Agatha Christie

+ 278 I've always believed in writing without a collaborator, because when two people are writing the same book, each believes he gets all the worries and only half the royalties. Agatha Christie


+ 308 A mother's love for her child is like nothing else in the world. Agatha Christie


+ 224 Curious things, habits. People themselves never knew they had them. Agatha Christie


+ 261 I have enjoyed greatly the second blooming... suddenly you find - at the age of 50, say - that a whole new life has opened before you. Agatha Christie


+ 255 I like life. I have sometimes been wildly, despairingly, acutely miserable, racked with sorrow, but through it all I still know quite certainly that just to be alive is a grand thing. Agatha Christie


+ 241 I like living. I have sometimes been wildly, despairingly, acutely miserable, racked with sorrow, but through it all I still know quite certainly that just to be alive is a grand thing. Agatha Christie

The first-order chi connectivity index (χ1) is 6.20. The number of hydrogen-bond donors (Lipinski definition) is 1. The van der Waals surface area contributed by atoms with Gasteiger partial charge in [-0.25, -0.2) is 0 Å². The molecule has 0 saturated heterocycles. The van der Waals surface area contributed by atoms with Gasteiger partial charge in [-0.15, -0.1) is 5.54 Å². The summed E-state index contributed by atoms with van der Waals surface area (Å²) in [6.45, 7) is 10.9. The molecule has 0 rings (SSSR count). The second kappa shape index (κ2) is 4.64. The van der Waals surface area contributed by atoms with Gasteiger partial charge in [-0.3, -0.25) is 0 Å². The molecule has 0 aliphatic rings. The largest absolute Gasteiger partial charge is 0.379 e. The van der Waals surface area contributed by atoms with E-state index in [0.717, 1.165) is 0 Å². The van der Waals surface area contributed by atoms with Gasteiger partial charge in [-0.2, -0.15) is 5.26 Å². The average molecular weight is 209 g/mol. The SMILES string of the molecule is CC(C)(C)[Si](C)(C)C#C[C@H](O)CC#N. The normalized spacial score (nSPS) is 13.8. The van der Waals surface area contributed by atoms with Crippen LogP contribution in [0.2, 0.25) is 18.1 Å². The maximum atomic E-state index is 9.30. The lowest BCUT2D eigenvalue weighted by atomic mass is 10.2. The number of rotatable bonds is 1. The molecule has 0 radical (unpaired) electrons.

+ 260 I have always believed in writing without a collaborator, because where two people are writing the same book, each believes he gets all the worries and only half the royalties. Agatha Christie


+ 214 If one sticks too rigidly to one's principles, one would hardly see anybody. Agatha Christie


+ 223 The best time to plan a book is while you're doing the dishes. Agatha Christie


+ 258 I don't think necessity is the mother of invention - invention, in my opinion, arises directly from idleness, possibly also from laziness. To save oneself trouble. Agatha Christie, An Autobiography, 1977


+ 273 I have enjoyed greatly the second blooming that comes when you finish the life of the emotions and of personal relations; and suddenly find - at the age of fifty, say - that a whole new life has opened before you, filled with things you can think about, study, or read about...It is as if a fresh sap of ideas and thoughts was rising in you. Agatha Christie, An Autobiography, 1977


+ 303 I live now on borrowed time, waiting in the anteroom for the summons that will inevitably come. And then - I go on to the next thing, whatever it is. One does not luckily have to bother about that. Agatha Christie, An Autobiography, 1977


+ 239 One is left with the horrible feeling now that war settles nothing; that to win a war is as disastrous as to lose one. Agatha Christie, Autobiography 1977